Brian De Palma’s 1976 Carrie is viewed as a quintessential piece of horror cinema. Based on Stephen King’s work of the same name, Carrie has terrified audiences over the subsequent decades and remains a true classic to this very day. In 1999, however, fans were treated to a sequel of sorts called The Rage. Now available on Blu-ray in the UK for the first time, let’s take a little look at this new release of a follow-up that, let’s be honest, nobody really asked for in the first place.
In terms of plot, this time out we find the story driven by Rachel Lang (Emily Bergl). A high school student, Rachel is looked down upon by the supposed cool kids and pretty girls in much the same way that a certain Carrie White was in De Palma’s ’76 picture. Well, that is until football player Jesse (Jason London) takes a shine to her. Is Jesse genuine in his affection? Is he simply your run-of-the-mill jock looking to get his rocks off? And just how will Rachel handle the telekinesis that seems to have been reawakened after the suicide of her best friend?
When looking at The Rage: Carrie 2, the movie is of course going to be held up against its predecessor. And when said predecessor is viewed as utterly iconic by so many, The Rage was always going to be fighting an uphill battle. Unfortunately for the sequel, it’s a battle that it simply cannot win.
Don’t get us wrong, there are some plus points to The Rage. For instance, Emily Bergl and Jason London impress as the duo heading up the picture. Both come across as genuinely likeable and do enough to have you actually caring what happens to their characters. As for the rest of the film, sadly it’s hard to fully get behind any of the other characters, for they’re all just thoroughly unlikeable for the most part. And no, not in a “ooh, we hope they get what’s coming to them” sort of unlikeable; more “ooh, this character is making me want to watch something else” sort of unlikeable. Even Amy Irving, who reprises her Sue Snell role from the original movie, struggles to get you onside despite now being the reformed school principal who is a totally different person to the bully that tormented poor Carrie White.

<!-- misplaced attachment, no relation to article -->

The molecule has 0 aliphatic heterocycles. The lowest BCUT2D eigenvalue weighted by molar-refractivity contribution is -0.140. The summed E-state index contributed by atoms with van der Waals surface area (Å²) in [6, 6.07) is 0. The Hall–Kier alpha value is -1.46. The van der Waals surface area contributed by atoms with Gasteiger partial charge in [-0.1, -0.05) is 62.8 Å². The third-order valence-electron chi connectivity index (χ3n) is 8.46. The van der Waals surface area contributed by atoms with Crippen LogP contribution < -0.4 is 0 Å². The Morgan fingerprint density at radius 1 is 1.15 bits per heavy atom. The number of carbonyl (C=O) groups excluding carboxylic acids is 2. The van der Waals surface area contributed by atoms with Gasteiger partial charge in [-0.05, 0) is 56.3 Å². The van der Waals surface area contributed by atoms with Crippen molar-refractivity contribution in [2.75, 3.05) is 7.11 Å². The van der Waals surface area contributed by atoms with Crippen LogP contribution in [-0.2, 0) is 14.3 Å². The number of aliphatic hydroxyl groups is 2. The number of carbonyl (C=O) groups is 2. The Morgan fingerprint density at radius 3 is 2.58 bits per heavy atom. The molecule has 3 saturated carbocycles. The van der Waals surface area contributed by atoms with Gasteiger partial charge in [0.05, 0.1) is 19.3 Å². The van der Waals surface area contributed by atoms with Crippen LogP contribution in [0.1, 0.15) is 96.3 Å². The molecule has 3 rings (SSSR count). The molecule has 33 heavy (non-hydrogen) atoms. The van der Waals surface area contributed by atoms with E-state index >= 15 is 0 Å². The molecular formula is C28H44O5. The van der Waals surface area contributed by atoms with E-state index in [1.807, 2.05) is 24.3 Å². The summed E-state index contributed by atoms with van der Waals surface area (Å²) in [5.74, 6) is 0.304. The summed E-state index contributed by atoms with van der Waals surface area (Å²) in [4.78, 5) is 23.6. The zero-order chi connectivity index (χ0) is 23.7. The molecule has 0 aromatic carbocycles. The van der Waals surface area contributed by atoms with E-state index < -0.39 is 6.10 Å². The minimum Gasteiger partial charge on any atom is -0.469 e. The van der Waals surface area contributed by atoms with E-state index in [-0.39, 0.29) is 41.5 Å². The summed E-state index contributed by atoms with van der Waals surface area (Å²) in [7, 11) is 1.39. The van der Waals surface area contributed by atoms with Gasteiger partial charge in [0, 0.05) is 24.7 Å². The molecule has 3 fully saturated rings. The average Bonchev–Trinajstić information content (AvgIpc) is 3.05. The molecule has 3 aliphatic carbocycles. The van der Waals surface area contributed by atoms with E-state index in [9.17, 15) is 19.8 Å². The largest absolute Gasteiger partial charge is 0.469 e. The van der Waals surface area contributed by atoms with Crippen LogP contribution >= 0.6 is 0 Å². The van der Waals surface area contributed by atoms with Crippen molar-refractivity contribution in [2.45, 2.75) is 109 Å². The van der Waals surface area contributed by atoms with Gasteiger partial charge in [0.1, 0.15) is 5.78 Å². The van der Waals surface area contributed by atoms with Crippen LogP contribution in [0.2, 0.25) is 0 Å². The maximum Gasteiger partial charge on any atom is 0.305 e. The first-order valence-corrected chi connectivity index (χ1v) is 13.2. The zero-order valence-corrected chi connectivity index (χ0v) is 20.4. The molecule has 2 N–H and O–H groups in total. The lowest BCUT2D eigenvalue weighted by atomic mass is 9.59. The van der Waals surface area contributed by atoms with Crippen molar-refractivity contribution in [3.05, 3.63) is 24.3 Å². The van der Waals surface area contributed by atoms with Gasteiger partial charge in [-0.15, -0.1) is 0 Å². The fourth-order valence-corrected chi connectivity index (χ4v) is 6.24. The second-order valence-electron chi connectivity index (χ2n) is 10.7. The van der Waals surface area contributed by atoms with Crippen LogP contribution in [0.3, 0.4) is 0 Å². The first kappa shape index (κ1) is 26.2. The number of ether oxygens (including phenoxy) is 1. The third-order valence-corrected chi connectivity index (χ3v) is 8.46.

Like so many films of the day, The Rage: Carrie 2 is one that is dripping in the styles of its time. Make no mistake about it: this is as cheesy ‘90s horror as it gets. From the fashion, to the haircuts, to the dialogue, to the soundtrack, to the fonts used on the credits, to the fact that so many of these high schoolers are played by people in their mid-late 20s, this is a true time capsule and checklist of the teen-driven horror movies of the day. For those of us around in the ‘90s, there’s a hazy nostalgia element at play that will often put a smile on your face. But with that in mind, it’s still a tough task to label The Rage a good movie. It’s not.
In amongst all of the clichés and overplayed tropes, mind, there are some pretty good kills in The Rage’s third act, and some of the visuals and editing work well when highlighting the darker moments of the story. It’s just that these kills and stylish cuts are massively overshadowed by the lesser components of Carrie 2. Of course, regardless it's always fun to watch the meek victim flip the tables on her tormentors, and that is again the case in The Rage.
Where the bonus material is concerned, the audio commentary with director Katt Shea is particularly entertaining; Katt coming off as a hugely interesting and engaging character. Other than that, an alternate ending is always fun to explore, as are deleted scenes and collector’s booklets.
All in all, The Rage: Carrie 2 still feels like a completely unnecessary sequel that, while having its own merits, feels totally misjudged, rushed and sadly redundant.
Special Features: Two audio commentaries / Alternate ending / Deleted scenes / Limited edition collector’s booklet / Limited edition slipcase
THE RAGE: CARRIE 2 / CERT: 15 / DIRECTOR: KATT SHEA / SCREENPLAY: RAFAEL MOREU / STARRING: EMILY BERGL, JASON LONDON, AMY IRVING, DYLAN BRUNO, ZACHERY TY BRYAN / RELEASE DATE: APRIL 8TH